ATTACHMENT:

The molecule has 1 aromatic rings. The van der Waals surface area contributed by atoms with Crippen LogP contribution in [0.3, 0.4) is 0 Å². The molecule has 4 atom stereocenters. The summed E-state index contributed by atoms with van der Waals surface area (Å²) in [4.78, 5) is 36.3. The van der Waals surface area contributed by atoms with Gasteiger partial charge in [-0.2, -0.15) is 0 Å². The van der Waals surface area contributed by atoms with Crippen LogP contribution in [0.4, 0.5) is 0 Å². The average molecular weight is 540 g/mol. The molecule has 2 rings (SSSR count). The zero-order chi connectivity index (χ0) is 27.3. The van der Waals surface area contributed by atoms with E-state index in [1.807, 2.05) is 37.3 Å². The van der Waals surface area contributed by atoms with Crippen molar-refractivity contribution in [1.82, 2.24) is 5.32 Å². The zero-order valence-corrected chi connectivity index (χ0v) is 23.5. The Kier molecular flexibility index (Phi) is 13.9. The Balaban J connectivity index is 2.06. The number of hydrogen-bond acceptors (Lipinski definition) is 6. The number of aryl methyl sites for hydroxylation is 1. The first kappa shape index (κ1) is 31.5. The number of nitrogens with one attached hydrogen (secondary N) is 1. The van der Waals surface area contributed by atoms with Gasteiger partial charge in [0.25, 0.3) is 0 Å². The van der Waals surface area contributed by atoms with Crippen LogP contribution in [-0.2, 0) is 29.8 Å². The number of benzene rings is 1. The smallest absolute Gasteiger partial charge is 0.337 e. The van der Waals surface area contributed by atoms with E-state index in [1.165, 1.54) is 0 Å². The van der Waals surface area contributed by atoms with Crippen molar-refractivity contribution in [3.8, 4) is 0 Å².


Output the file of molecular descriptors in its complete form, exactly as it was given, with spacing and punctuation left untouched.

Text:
The molecule has 1 aromatic rings. The van der Waals surface area contributed by atoms with Crippen LogP contribution in [0.3, 0.4) is 0 Å². The molecule has 4 atom stereocenters. The summed E-state index contributed by atoms with van der Waals surface area (Å²) in [4.78, 5) is 36.3. The van der Waals surface area contributed by atoms with Gasteiger partial charge in [-0.2, -0.15) is 0 Å². The van der Waals surface area contributed by atoms with Crippen LogP contribution in [0.4, 0.5) is 0 Å². The average molecular weight is 540 g/mol. The molecule has 2 rings (SSSR count). The zero-order chi connectivity index (χ0) is 27.3. The van der Waals surface area contributed by atoms with E-state index in [1.807, 2.05) is 37.3 Å². The van der Waals surface area contributed by atoms with Crippen molar-refractivity contribution in [1.82, 2.24) is 5.32 Å². The zero-order valence-corrected chi connectivity index (χ0v) is 23.5. The Kier molecular flexibility index (Phi) is 13.9. The Balaban J connectivity index is 2.06. The number of hydrogen-bond acceptors (Lipinski definition) is 6. The number of aryl methyl sites for hydroxylation is 1. The first kappa shape index (κ1) is 31.5. The number of nitrogens with one attached hydrogen (secondary N) is 1. The van der Waals surface area contributed by atoms with Gasteiger partial charge in [0.25, 0.3) is 0 Å². The van der Waals surface area contributed by atoms with Crippen LogP contribution in [-0.2, 0) is 29.8 Å². The number of benzene rings is 1. The smallest absolute Gasteiger partial charge is 0.337 e. The van der Waals surface area contributed by atoms with E-state index in [1.165, 1.54) is 0 Å². The van der Waals surface area contributed by atoms with Crippen molar-refractivity contribution in [3.8, 4) is 0 Å².